MOLA staff leading IAA grant: Caroline Barrie-Smith
Individual partner: Dr Richard Nevell, Programme Manager and Connected Heritage Project Lead
This project is based on a mutual Wiki/MOLA aim to explore ways to enable coastal communities to share their knowledge of coastal change at scale through training younger people (between 16-25) to communicate reliable and robust evidence via high-profile platforms, e.g. Wikipedia and Wikimedia Commons.
This project has three Work Packages (WP) which takes place over a 7-month period.
WP1: Stakeholder Mapping and Heritage Content. Months 1-2
Explore what kinds of community heritage information can/cannot be used to update Wikipedia pages relating to environmental change and community knowledge.
Conduct stakeholder mapping in the 3 geographic areas the 3 workshops are likely to take place in to target potential participants.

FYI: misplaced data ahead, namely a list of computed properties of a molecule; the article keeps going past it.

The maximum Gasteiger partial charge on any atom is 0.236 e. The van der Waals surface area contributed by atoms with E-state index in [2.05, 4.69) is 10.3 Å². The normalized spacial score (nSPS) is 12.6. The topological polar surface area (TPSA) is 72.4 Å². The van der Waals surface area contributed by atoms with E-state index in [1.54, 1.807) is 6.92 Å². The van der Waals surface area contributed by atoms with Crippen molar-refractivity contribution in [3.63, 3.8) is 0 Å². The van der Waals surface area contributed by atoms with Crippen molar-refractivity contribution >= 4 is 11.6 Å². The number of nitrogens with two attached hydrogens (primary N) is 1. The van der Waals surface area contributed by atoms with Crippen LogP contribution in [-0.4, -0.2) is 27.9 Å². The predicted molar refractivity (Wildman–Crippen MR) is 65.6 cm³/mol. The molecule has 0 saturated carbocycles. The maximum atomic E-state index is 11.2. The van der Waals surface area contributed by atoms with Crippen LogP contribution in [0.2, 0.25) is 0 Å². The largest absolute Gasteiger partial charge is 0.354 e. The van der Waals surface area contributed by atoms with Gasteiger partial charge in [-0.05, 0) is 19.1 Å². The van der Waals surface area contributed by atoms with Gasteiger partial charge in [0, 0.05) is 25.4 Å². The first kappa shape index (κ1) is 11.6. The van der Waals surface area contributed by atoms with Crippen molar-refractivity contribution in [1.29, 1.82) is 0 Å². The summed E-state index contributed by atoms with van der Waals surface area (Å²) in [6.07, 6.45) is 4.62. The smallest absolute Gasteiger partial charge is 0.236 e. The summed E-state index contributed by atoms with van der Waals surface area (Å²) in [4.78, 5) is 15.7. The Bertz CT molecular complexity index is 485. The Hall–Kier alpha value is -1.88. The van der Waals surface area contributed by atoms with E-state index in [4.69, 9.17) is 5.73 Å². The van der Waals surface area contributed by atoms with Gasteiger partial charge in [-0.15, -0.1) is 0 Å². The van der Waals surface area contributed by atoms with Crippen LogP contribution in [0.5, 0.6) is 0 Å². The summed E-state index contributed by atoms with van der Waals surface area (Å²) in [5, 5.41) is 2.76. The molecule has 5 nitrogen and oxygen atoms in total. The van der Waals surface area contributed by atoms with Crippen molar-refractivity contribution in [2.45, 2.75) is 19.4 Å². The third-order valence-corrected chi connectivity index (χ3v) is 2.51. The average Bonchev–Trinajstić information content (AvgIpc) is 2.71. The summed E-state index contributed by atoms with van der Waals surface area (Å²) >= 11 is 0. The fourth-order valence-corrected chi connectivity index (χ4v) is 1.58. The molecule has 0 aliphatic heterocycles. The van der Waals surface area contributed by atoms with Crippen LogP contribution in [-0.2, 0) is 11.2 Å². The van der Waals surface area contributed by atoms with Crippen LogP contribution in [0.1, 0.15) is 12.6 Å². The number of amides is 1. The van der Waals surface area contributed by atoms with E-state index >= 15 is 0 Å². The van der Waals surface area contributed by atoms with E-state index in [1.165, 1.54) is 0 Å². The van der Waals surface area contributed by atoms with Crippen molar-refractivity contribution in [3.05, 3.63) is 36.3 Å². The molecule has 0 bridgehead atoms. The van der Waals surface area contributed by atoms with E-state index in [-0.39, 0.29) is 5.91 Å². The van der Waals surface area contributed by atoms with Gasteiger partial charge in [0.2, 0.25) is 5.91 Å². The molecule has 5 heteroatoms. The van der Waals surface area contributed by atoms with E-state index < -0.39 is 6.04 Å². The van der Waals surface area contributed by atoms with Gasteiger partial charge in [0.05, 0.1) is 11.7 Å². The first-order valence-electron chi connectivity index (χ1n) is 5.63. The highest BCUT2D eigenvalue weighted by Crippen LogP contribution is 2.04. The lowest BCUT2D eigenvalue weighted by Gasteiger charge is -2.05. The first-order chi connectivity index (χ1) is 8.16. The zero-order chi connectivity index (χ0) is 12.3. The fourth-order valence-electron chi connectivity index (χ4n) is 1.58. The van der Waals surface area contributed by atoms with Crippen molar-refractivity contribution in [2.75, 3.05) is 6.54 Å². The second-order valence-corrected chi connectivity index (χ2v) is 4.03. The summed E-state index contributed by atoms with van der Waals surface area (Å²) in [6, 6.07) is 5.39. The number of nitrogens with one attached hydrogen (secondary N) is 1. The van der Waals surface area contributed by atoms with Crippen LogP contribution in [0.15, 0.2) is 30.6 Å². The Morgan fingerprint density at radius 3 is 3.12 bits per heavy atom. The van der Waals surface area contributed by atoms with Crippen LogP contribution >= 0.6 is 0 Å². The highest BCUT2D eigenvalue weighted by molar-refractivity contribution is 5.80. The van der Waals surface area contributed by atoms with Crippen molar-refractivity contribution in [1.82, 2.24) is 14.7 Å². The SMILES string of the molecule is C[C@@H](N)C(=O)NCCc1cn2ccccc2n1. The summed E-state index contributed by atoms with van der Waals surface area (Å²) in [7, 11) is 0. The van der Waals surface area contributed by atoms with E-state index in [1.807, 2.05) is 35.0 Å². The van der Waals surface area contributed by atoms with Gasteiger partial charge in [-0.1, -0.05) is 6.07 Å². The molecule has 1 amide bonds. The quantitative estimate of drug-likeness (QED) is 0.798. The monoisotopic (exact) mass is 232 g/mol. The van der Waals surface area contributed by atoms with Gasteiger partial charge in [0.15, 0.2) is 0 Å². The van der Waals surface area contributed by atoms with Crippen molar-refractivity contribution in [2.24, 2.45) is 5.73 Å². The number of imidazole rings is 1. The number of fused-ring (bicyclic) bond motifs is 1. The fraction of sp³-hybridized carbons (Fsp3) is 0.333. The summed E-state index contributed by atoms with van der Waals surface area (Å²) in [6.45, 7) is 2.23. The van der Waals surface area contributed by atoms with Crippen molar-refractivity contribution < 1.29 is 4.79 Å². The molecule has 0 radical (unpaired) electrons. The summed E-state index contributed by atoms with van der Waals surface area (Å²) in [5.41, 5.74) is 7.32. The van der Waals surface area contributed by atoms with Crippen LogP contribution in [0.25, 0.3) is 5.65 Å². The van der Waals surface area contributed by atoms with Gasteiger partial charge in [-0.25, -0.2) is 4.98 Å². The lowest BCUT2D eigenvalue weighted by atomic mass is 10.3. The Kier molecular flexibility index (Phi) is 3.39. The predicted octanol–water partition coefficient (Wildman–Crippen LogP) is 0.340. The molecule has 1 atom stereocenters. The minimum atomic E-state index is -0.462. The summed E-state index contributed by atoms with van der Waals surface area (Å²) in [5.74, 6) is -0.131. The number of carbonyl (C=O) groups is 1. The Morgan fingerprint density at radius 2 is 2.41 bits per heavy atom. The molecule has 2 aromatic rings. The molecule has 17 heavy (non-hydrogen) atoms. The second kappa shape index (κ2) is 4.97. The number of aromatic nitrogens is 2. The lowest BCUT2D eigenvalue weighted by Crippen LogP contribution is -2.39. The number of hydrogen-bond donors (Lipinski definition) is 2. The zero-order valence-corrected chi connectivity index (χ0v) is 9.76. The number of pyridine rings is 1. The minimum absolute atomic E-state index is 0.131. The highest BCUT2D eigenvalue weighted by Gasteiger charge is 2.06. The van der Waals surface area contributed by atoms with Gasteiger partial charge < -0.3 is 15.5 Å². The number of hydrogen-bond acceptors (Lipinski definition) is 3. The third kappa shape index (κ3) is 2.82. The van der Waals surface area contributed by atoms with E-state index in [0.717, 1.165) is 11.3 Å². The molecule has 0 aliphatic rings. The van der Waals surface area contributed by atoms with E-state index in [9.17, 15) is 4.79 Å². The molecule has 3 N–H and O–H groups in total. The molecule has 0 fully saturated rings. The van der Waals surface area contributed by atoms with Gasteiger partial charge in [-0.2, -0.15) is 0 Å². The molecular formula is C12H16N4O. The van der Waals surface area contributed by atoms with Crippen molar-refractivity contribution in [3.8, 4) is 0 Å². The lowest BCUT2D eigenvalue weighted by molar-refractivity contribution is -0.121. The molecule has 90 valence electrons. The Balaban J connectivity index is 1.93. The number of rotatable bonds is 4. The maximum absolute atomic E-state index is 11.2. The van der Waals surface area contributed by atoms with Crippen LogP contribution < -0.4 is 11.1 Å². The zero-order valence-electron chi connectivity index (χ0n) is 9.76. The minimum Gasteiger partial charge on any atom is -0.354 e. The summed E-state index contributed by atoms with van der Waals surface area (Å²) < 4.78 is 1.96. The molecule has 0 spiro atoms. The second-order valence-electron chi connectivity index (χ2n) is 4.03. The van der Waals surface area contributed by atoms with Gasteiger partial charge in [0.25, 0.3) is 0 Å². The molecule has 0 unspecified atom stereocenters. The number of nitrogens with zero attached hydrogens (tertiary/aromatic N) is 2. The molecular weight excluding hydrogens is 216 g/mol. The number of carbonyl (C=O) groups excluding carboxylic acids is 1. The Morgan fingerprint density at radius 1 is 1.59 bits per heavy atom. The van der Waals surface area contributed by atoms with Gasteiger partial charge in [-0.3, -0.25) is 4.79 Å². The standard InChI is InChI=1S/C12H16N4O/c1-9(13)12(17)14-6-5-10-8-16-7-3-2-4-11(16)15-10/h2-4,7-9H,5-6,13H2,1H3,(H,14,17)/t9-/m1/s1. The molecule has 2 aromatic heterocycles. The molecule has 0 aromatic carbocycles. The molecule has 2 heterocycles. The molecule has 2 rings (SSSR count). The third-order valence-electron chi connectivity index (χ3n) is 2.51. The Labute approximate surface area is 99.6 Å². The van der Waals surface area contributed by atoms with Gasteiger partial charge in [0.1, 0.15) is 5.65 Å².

Align workshop programme with existing CiM and TDP activities that might produce local knowledge.
WP2: Workshop Organisation and Delivery. Months 3-5
Based on location and facilities available for participants, we will either (a) conduct the workshops online, or (b) in person with no more than 10 individuals per session.
Prepare and organise the logistics and content of the workshop with the Wiki team. This will include minor tweaking to existing programmes provided by Wikimedia UK, but also organising location, group, and other logistics.
The workshops will be between 3-4 hours long and will be set out in four stages.
WP3: Workshop Evaluation and Decision to Incorporate into CiM Delivery. Month 6-7
Based on feedback from participants, and internal review from the team we will evaluate whether a future MOLA/Wikimedia partnership can work for (a) the delivery phase of CiM and if so, add the additional costings, work package activity and this case study into the CiM delivery phase application; (b) other existing or future MOLA projects
Share the outputs of workshops via MOLA, CITiZAN and TDP social media and websites.